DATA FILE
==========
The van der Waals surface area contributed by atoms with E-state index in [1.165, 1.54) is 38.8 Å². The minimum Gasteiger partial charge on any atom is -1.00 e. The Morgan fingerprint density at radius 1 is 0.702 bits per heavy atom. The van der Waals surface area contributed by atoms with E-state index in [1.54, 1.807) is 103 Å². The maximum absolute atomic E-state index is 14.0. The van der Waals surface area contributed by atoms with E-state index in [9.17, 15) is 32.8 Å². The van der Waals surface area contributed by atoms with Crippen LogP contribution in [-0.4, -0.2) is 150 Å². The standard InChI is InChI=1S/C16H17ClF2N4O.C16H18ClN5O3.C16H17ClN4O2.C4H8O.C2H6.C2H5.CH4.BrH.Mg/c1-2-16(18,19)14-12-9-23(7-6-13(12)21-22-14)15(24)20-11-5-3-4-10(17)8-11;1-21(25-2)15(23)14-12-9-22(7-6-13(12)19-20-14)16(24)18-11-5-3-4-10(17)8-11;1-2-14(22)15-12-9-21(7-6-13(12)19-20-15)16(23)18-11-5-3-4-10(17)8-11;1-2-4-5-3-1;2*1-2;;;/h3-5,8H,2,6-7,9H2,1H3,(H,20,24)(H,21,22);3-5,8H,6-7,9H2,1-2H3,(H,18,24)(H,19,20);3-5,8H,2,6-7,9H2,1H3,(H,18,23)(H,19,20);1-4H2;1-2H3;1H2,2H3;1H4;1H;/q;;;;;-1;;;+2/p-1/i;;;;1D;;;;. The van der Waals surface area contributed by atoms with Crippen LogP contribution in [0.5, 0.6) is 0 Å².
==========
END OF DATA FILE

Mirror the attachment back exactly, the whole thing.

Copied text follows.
The van der Waals surface area contributed by atoms with E-state index in [1.165, 1.54) is 38.8 Å². The minimum Gasteiger partial charge on any atom is -1.00 e. The Morgan fingerprint density at radius 1 is 0.702 bits per heavy atom. The van der Waals surface area contributed by atoms with E-state index in [1.54, 1.807) is 103 Å². The maximum absolute atomic E-state index is 14.0. The van der Waals surface area contributed by atoms with E-state index in [9.17, 15) is 32.8 Å². The van der Waals surface area contributed by atoms with Crippen LogP contribution in [-0.4, -0.2) is 150 Å². The standard InChI is InChI=1S/C16H17ClF2N4O.C16H18ClN5O3.C16H17ClN4O2.C4H8O.C2H6.C2H5.CH4.BrH.Mg/c1-2-16(18,19)14-12-9-23(7-6-13(12)21-22-14)15(24)20-11-5-3-4-10(17)8-11;1-21(25-2)15(23)14-12-9-22(7-6-13(12)19-20-14)16(24)18-11-5-3-4-10(17)8-11;1-2-14(22)15-12-9-21(7-6-13(12)19-20-15)16(23)18-11-5-3-4-10(17)8-11;1-2-4-5-3-1;2*1-2;;;/h3-5,8H,2,6-7,9H2,1H3,(H,20,24)(H,21,22);3-5,8H,6-7,9H2,1-2H3,(H,18,24)(H,19,20);3-5,8H,2,6-7,9H2,1H3,(H,18,23)(H,19,20);1-4H2;1-2H3;1H2,2H3;1H4;1H;/q;;;;;-1;;;+2/p-1/i;;;;1D;;;;. The van der Waals surface area contributed by atoms with Crippen LogP contribution in [0.5, 0.6) is 0 Å².